Ford is adding over the air updates to the all-electric Mustang Mach-E to help make sure that the vehicle can stay up to date with the latest software for the infotainment system as well as come controls for the mechanical bits. They're also demonstrating the Mach-E's all-wheel drive system and how the company has tested it in Michigan's winter conditions to handle everything winter can offer.
Over the air updates, the ability to update software in your vehicle through phone-connected data or over a Wi-Fi connection instead of having to plug-in at your dealer, is slowly starting to arrive in the auto industry, but in the EV sector, it's already becoming a critical feature. Tesla's ability to add new features and even increase range and acceleration virtually, after purchase, is a big draw for that company.
So it's not much of a surprise that with it's biggest EV launch yet, Ford is going all-in on OTA as well, with a new system it says can install some updates in under two minutes.
The automaker points out that other EVs with OTA updates can require long periods of downtime, and we've seen many reports that those things can make your vehicle, or at least some big features, temporarily unusable. Ford says that it has developed a new way to update "nearly all Mustang Mach-E computer modules" wirelessly. Some will be invisible to customers, and some will be completed after the vehicle is started. Customers will be able to schedule updates and are warned in advance of more complex updates that will require more time to install.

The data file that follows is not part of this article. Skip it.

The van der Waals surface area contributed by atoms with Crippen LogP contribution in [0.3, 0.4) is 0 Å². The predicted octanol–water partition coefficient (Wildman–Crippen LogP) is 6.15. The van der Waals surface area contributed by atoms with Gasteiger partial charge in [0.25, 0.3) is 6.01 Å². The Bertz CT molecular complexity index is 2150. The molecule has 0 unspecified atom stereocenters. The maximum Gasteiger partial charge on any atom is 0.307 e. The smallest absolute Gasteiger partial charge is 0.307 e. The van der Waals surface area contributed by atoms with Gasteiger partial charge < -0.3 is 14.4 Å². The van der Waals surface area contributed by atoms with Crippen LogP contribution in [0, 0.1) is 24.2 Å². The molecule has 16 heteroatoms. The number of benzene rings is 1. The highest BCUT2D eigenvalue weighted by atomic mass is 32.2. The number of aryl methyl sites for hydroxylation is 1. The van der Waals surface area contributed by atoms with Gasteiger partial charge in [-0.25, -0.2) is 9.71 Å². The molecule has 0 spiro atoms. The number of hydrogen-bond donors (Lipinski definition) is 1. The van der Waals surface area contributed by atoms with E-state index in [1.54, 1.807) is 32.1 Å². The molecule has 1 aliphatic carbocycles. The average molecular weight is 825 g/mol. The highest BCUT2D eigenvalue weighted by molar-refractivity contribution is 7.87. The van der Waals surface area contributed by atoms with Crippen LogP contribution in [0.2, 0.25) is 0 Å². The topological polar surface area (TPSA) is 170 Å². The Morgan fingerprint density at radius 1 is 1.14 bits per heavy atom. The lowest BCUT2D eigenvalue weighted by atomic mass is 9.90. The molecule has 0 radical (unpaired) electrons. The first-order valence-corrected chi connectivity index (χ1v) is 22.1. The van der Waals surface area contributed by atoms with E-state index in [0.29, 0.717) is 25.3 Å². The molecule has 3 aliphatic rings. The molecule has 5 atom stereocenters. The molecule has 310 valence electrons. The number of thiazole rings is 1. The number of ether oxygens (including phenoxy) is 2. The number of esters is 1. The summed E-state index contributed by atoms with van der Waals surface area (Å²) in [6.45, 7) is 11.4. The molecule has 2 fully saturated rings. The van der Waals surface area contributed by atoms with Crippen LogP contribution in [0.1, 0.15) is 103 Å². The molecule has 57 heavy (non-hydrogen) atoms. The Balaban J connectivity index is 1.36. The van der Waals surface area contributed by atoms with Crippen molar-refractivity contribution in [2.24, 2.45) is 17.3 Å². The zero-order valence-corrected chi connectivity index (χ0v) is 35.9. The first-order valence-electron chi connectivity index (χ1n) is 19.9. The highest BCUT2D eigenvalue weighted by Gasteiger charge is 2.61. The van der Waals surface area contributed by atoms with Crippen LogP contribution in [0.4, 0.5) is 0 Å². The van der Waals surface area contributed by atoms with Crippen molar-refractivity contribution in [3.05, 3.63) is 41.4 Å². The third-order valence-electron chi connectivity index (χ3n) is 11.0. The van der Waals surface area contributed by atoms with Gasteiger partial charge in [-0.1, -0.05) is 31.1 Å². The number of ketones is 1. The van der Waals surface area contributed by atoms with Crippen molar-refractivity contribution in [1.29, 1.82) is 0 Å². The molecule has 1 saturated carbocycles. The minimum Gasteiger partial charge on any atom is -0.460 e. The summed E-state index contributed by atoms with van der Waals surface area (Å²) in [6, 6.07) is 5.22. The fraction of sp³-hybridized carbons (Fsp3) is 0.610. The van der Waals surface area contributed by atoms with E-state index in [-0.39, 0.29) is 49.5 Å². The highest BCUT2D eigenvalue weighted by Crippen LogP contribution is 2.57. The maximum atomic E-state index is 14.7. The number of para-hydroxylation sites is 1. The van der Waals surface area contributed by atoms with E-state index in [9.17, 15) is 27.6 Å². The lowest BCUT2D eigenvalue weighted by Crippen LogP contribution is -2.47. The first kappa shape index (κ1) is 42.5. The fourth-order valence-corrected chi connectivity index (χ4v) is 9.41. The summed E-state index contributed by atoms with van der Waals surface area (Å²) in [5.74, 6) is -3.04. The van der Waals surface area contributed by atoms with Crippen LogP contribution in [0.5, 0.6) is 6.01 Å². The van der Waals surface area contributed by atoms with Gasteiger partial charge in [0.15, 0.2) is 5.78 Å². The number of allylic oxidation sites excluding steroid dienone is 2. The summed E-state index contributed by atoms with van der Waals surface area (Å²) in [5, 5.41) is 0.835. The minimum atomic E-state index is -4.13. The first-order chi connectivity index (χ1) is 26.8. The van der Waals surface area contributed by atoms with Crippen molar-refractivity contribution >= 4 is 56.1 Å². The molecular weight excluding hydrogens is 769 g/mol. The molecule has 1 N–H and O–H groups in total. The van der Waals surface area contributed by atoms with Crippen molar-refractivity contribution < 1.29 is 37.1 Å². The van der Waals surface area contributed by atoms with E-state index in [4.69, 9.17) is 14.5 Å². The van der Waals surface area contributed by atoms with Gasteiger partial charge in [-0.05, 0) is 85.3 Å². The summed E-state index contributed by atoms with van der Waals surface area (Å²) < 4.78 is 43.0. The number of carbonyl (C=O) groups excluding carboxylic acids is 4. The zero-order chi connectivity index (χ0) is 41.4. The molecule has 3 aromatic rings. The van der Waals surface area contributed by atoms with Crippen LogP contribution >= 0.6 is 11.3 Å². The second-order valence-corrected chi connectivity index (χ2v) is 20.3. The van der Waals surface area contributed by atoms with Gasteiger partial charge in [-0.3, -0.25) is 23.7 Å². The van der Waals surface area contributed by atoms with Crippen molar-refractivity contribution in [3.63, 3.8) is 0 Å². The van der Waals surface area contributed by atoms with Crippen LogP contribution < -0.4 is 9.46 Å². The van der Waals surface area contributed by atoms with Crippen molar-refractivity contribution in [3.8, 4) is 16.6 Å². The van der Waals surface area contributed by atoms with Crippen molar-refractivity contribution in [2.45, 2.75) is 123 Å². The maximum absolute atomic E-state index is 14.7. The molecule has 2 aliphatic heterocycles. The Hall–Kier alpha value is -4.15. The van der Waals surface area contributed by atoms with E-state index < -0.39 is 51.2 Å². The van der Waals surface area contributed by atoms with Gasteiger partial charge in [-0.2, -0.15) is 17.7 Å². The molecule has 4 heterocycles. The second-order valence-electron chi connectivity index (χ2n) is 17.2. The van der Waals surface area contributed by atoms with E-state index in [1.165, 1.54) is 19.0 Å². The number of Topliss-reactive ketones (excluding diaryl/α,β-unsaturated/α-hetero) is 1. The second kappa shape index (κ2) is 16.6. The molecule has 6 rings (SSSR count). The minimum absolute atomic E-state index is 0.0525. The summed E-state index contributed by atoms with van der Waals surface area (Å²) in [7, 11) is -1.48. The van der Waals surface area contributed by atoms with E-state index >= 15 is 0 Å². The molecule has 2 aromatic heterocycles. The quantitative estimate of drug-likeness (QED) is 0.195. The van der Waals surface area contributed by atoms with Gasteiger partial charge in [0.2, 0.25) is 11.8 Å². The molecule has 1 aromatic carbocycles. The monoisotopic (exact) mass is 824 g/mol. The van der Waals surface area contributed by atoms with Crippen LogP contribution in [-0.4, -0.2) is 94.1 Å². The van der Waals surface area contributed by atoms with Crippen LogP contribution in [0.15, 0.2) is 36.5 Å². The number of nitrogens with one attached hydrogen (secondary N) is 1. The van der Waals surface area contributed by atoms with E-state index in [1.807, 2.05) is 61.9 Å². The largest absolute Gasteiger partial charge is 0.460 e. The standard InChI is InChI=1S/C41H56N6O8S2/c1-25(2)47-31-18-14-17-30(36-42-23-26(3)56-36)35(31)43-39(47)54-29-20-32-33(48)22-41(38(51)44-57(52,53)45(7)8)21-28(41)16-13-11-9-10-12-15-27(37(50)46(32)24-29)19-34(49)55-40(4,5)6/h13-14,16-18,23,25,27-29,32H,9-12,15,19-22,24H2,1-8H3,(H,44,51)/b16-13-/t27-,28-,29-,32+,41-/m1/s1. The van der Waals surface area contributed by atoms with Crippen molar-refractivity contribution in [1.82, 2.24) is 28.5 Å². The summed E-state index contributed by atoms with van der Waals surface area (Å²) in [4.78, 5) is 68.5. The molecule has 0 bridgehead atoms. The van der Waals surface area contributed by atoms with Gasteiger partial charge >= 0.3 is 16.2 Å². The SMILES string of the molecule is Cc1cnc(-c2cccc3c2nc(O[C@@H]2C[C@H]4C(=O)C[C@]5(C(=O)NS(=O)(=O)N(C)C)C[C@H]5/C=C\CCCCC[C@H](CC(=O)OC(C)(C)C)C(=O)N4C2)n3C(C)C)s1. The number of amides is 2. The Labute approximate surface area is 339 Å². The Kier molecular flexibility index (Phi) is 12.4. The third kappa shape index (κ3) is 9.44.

Ford says it will be able to update the SYNC communications system, and "upgrades that enhance quality, capability and convenience." It expects to have the first updates within six months of the vehicle's first delivery. Having wireless upgrades has allowed Ford engineers to continue to test the system while working from home, since they can be done over the air. Ford says it's trimmed module programmings that would have taken five hours before to under 10 minutes now.
Meanwhile, Ford is showing off a video of some of their winter AWD testing, which took place at the company's Smithers Winter Test Center in Michigan's Upper Peninsula. The Mach-E's torque vectoring system and twin electric motors let Ford's engineers send power to the tire that has the most grip, or to send power to the tire that will make the vehicle go in the direction you want. Ford says almost every Mach-E reservation in New England is AWD, and we'd expect it to be similar up here.
"The team has integrated e-drive propulsion, all-wheel-drive calibration and brake control in a way that optimizes fine motor skills to enable an immediate response in low-traction conditions and ensure the performance expected from Mustang - even in the snow" said Mach-E vehicle engineering manager Robert Iorio.
There's not a lot of tech talk in this video clip, but there doesn't have to be. Instead, there's plenty of sideways ice-covered lake drifting and that's what we really want from a performance vehicle. Even if it's a crossover wearing a Mustang horse on the boot.
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Evan is an East Coast based automotive journalist and a Certified Engineering Technologist. He is an avid autocrosser, hack mechanic, and a member of AJAC. If you don't find him driving or writing about cars, you'll probably find him in the garage breaking one.